Winckler P.,University of Bordeaux 1 | Winckler P.,French National Center for Scientific Research | Lartigue L.,French Institute of Health and Medical Research | Giannone G.,Institut Universitaire de France | And 9 more authors.
Scientific Reports | Year: 2013

Molecular interactions are key to many chemical and biological processes like protein function. In many signaling processes they occur in sub-cellular areas displaying nanoscale organizations and involving molecular assemblies. The nanometric dimensions and the dynamic nature of the interactions make their investigations complex in live cells. While super-resolution fluorescence microscopies offer live-cell molecular imaging with sub-wavelength resolutions, they lack specificity for distinguishing interacting molecule populations. Here we combine super-resolution microscopy and single-molecule Förster Resonance Energy Transfer (FRET) to identify dimers of receptors induced by ligand binding and provide super-resolved images of their membrane distribution in live cells. By developing a two-color universal-Point-Accumulation-In-the- Nanoscale-Topography (uPAINT) method, dimers of epidermal growth factor receptors (EGFR) activated by EGF are studied at ultra-high densities, revealing preferential cell-edge sub-localization. This methodology which is specifically devoted to the study of molecules in interaction, may find other applications in biological systems where understanding of molecular organization is crucial.


PubMed | French National Center for Scientific Research, Fluofarma, French Institute of Health and Medical Research, Institute Bergonie and Feinstein Institute for Medical Research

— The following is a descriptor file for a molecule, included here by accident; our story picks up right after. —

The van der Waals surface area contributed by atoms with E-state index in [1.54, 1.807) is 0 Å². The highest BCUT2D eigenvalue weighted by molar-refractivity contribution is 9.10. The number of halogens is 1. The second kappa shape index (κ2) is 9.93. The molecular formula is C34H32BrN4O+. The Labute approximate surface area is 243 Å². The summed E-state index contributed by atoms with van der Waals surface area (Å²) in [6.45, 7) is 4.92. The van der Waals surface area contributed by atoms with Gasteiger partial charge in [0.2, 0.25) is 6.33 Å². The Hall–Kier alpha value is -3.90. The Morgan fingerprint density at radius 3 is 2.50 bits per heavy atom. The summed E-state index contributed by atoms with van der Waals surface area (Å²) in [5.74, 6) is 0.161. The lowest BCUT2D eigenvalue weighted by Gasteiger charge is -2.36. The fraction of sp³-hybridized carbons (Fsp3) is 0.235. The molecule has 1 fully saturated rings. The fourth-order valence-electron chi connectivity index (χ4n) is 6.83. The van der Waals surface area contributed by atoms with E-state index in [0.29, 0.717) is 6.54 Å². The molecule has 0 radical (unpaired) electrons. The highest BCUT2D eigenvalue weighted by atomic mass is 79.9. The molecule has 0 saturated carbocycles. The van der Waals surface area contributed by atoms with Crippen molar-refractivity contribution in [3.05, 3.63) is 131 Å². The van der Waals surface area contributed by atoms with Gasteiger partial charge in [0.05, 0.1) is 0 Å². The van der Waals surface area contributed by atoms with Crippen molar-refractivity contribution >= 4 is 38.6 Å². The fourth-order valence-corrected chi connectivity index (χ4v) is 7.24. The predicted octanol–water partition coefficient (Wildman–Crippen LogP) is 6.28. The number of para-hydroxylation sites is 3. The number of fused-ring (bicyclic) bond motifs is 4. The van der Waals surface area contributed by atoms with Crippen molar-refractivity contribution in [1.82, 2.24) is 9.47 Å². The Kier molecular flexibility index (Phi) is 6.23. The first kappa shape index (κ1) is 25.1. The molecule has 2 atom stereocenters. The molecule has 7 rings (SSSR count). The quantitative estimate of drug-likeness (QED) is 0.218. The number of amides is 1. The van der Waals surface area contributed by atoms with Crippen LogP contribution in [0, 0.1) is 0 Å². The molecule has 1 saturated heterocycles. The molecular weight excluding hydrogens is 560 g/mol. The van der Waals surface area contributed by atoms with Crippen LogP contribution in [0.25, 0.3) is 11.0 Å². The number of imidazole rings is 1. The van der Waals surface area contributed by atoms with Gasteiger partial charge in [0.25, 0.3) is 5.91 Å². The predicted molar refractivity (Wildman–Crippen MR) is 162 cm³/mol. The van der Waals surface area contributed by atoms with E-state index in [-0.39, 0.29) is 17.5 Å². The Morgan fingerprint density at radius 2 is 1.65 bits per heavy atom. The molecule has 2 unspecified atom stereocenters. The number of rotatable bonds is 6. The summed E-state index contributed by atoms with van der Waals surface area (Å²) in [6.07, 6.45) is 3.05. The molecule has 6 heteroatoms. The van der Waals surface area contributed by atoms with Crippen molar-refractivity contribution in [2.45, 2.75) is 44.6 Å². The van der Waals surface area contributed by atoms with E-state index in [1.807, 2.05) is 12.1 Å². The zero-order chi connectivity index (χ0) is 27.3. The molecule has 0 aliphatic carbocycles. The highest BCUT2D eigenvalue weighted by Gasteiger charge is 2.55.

Type: Journal Article | Journal: Oncogene | Year: 2016

Often described as a mediator of cell cycle arrest or as a pro-apoptotic factor in stressful conditions, the MAP3K ZAK (Sterile alpha motif and leucine zipper-containing kinase) has also been proven to positively regulate epidermal growth factor receptor (EGFR) and WNT signaling pathways, cancer cell proliferation and cellular neoplastic transformation. Here, we show that both isoforms of ZAK, ZAK- and ZAK- are key factors in cancer cell migration. While ZAK depletion reduced cell motility of HeLa and HCT116 cells, its overexpression triggered the activation of all three mitogen-activated protein kinases (MAPKs), extracellular signal-regulated kinase (ERK), c-JUN N-terminal kinase (JNK) and p38, as well as an increase in cell motion. On the contrary, the kinase-dead mutants, ZAK- K45M and ZAK- K45M, were not able to provoke such events, and instead exerted a dominant-negative effect on MAPK activation and cell migration. Pharmacological inhibition of ZAK by nilotinib, preventing ZAK-autophosphorylation and thereby auto-activation, led to the same results. Activated by epidermal growth factor (EGF), we further showed that ZAK constitutes an essential element of the EGF/ERK-dependent cell migration pathway. Using public transcriptomic databases and tissue microarrays, we finally established that, as strong factors of the EGFR signaling pathway, ZAK- and/or ZAK- transcripts and protein(s) are frequently upregulated in colorectal adenoma and carcinoma patients. Notably, gene set enrichment analysis disclosed a significant correlation between ZAK+ colorectal premalignant lesions and gene sets belonging to the MAPK/ERK and motility-related signaling pathways of the reactome database, strongly suggesting that ZAK induces such pro-tumoral reaction cascades in human cancers.